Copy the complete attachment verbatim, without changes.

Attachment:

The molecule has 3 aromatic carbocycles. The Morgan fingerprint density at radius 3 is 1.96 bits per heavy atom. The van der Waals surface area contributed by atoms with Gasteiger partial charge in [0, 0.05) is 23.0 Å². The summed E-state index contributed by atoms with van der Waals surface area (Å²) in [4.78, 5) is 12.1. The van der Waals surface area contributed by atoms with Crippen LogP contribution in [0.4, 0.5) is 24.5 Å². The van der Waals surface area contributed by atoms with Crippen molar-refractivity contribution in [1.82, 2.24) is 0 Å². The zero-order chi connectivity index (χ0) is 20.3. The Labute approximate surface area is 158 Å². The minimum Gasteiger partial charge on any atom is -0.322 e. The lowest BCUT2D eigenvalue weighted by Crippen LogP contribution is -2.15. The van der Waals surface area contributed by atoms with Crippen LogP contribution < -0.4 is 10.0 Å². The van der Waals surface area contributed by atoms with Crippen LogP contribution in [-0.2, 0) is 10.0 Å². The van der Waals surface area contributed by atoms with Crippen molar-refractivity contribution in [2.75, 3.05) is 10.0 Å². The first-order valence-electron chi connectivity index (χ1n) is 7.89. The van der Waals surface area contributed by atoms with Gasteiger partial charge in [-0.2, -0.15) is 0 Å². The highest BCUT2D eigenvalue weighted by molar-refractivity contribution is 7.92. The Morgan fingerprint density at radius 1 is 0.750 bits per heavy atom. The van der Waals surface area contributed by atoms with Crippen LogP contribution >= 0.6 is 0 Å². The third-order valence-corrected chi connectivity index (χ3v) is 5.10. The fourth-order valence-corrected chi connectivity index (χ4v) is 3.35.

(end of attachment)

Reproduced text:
The molecule has 3 aromatic carbocycles. The Morgan fingerprint density at radius 3 is 1.96 bits per heavy atom. The van der Waals surface area contributed by atoms with Gasteiger partial charge in [0, 0.05) is 23.0 Å². The summed E-state index contributed by atoms with van der Waals surface area (Å²) in [4.78, 5) is 12.1. The van der Waals surface area contributed by atoms with Crippen LogP contribution in [0.4, 0.5) is 24.5 Å². The van der Waals surface area contributed by atoms with Crippen molar-refractivity contribution in [1.82, 2.24) is 0 Å². The zero-order chi connectivity index (χ0) is 20.3. The Labute approximate surface area is 158 Å². The minimum Gasteiger partial charge on any atom is -0.322 e. The lowest BCUT2D eigenvalue weighted by Crippen LogP contribution is -2.15. The van der Waals surface area contributed by atoms with Crippen LogP contribution < -0.4 is 10.0 Å². The van der Waals surface area contributed by atoms with Crippen LogP contribution in [-0.2, 0) is 10.0 Å². The van der Waals surface area contributed by atoms with Crippen molar-refractivity contribution in [2.75, 3.05) is 10.0 Å². The first-order valence-electron chi connectivity index (χ1n) is 7.89. The van der Waals surface area contributed by atoms with Gasteiger partial charge in [-0.2, -0.15) is 0 Å². The highest BCUT2D eigenvalue weighted by molar-refractivity contribution is 7.92. The Morgan fingerprint density at radius 1 is 0.750 bits per heavy atom. The van der Waals surface area contributed by atoms with Crippen LogP contribution >= 0.6 is 0 Å². The third-order valence-corrected chi connectivity index (χ3v) is 5.10. The fourth-order valence-corrected chi connectivity index (χ4v) is 3.35.